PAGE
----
Tuesday, August 15, 2017


1644/50 Girolamo Rainaldi (1570/1655) for Innocent X Pamphilj (1644/55) over pre-existing buildings 
Later it became the home of Innocent X's sister-in-law, Olimpia Maidalchini, very influential on the pope. She was a woman extremely resourceful and iron-willed and many believed she was the mistress of the pope
“The role of Olimpia Maidalchini in these building operations (...) is not yet completely clear. Certainly, both the pope and Olimpia Maidalchini delegated the supervision of many of the most important operations to the Oratorian Father Virgilio Spada, a man of considerable artistic culture. There is, however, evidence that, in some cases, Olimpia intervened directly in the design of the works, as in the case of the great hall of the palace in Piazza Navona, for which the painter Andrea Camassei, an artist protected by her, executed a series of frescoes directly inspired by the client” (Stefano Tabacchi - Dizionario Biografico degli Italiani)
Since 1960 it is owned by the Brazilian State with the Embassy of Brazil and the Italo-Brazilian Cultural Center
Around three courtyards there are TWENTY-THREE ROOMS including many richly frescoed by great masters of the seventeenth century:
ROOMS OF JOSEPH JEW, MOSES AND ROMAN HISTORY Giacinto Gimignani (1606/81) and students
MARINE ROOM Agostino Tassi (1578/1644)
ROOM OF BACCHUS Andrea Camassei (1602/49)
HALL OF THE COUNTRYSIDE Gaspard Dughet (1615/75)
HALL OF OVID Giacinto Brandi (1621/91)
Architecture of Francesco Borromini (1599/1667) who had joined Girolamo Rainaldi in the years 1645/50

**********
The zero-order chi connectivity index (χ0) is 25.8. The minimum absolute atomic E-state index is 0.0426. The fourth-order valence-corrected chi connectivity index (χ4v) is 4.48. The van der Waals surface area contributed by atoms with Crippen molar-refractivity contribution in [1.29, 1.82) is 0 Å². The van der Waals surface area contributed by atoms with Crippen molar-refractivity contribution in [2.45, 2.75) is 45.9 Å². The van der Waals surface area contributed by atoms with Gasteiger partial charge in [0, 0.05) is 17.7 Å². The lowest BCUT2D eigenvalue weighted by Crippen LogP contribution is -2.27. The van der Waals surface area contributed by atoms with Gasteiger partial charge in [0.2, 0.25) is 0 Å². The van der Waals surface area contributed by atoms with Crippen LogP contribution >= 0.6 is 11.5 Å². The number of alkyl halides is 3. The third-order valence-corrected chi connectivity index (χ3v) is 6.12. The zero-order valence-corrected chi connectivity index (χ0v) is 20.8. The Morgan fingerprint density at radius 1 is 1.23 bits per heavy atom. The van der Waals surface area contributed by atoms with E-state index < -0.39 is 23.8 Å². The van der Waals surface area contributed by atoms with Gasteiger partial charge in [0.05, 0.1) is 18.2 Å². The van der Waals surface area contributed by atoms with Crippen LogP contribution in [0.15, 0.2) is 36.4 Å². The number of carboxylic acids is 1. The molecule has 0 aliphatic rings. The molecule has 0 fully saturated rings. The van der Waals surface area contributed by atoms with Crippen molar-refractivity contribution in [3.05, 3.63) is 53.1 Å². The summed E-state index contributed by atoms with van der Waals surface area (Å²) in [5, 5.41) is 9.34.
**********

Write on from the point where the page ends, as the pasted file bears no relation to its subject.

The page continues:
“In the two heads of the gallery above the serliane decorations he used again the dolphin-shaped motive of the canopy of St. Peter’s Basilica. Twenty years later still it bothered him having given Bernini this sign so personal and so full of meanings, organic symbol of vitality transmigrated in the material, usually inert, of architecture” (Paolo Portoghesi)
Frescoes “Stories of Aeneas: life and apotheosis”, in the short sides “Aeneas and Pallas” and “Aeneas into hell” 1651/54 Pietro Berrettini aka Pietro da Cortona (1597/1669)
It was a tangible sign of friendship between the two great masters and Pietro da Cortona was a congenial interpreter of the “human scale” Borromini's gallery with perfect compatibility
“Here Cortona drew a rich monochrome system, creating a wavelike structure for the main scenes. Works of infinite charm, here the problem of changing points of view has been resolved with incomparable mastery. His palette has become more transparent and bright that in the last ceilings of Palazzo Pitti, revealing the study of antiquity, Raphael and Veronese. Delicate blues prevail, as well as pale pinks, purple and yellow prelude to the tonal values used by Luca Giordano and during all the eighteenth century” (Rudolf Wittkower)

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